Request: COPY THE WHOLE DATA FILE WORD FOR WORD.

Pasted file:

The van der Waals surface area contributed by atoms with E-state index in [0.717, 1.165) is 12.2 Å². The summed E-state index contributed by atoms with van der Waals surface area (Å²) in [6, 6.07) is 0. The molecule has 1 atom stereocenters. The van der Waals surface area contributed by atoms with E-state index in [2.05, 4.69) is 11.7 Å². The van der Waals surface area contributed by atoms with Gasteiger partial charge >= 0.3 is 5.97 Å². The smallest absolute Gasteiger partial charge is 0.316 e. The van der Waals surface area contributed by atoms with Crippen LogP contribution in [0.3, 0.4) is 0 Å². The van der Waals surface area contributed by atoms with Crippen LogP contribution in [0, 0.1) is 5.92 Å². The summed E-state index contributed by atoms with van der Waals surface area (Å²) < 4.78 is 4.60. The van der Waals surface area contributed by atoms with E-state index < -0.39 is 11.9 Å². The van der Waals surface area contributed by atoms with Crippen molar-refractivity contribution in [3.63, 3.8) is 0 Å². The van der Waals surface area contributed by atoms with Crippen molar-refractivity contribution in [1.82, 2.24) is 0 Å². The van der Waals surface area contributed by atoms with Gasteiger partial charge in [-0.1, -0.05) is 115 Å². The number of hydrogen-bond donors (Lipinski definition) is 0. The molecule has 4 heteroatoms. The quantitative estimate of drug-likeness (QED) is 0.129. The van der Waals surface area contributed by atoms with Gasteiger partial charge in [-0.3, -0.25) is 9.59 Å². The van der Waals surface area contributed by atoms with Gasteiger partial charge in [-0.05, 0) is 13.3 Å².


The van der Waals surface area contributed by atoms with E-state index in [0.717, 1.165) is 12.2 Å². The summed E-state index contributed by atoms with van der Waals surface area (Å²) in [6, 6.07) is 0. The molecule has 1 atom stereocenters. The van der Waals surface area contributed by atoms with E-state index in [2.05, 4.69) is 11.7 Å². The van der Waals surface area contributed by atoms with Gasteiger partial charge >= 0.3 is 5.97 Å². The smallest absolute Gasteiger partial charge is 0.316 e. The van der Waals surface area contributed by atoms with Crippen LogP contribution in [0.3, 0.4) is 0 Å². The van der Waals surface area contributed by atoms with Crippen LogP contribution in [0, 0.1) is 5.92 Å². The summed E-state index contributed by atoms with van der Waals surface area (Å²) < 4.78 is 4.60. The van der Waals surface area contributed by atoms with E-state index < -0.39 is 11.9 Å². The van der Waals surface area contributed by atoms with Crippen molar-refractivity contribution in [3.63, 3.8) is 0 Å². The van der Waals surface area contributed by atoms with Crippen molar-refractivity contribution in [1.82, 2.24) is 0 Å². The van der Waals surface area contributed by atoms with Gasteiger partial charge in [-0.1, -0.05) is 115 Å². The number of hydrogen-bond donors (Lipinski definition) is 0. The molecule has 4 heteroatoms. The quantitative estimate of drug-likeness (QED) is 0.129. The van der Waals surface area contributed by atoms with Gasteiger partial charge in [-0.3, -0.25) is 9.59 Å². The van der Waals surface area contributed by atoms with Gasteiger partial charge in [-0.05, 0) is 13.3 Å².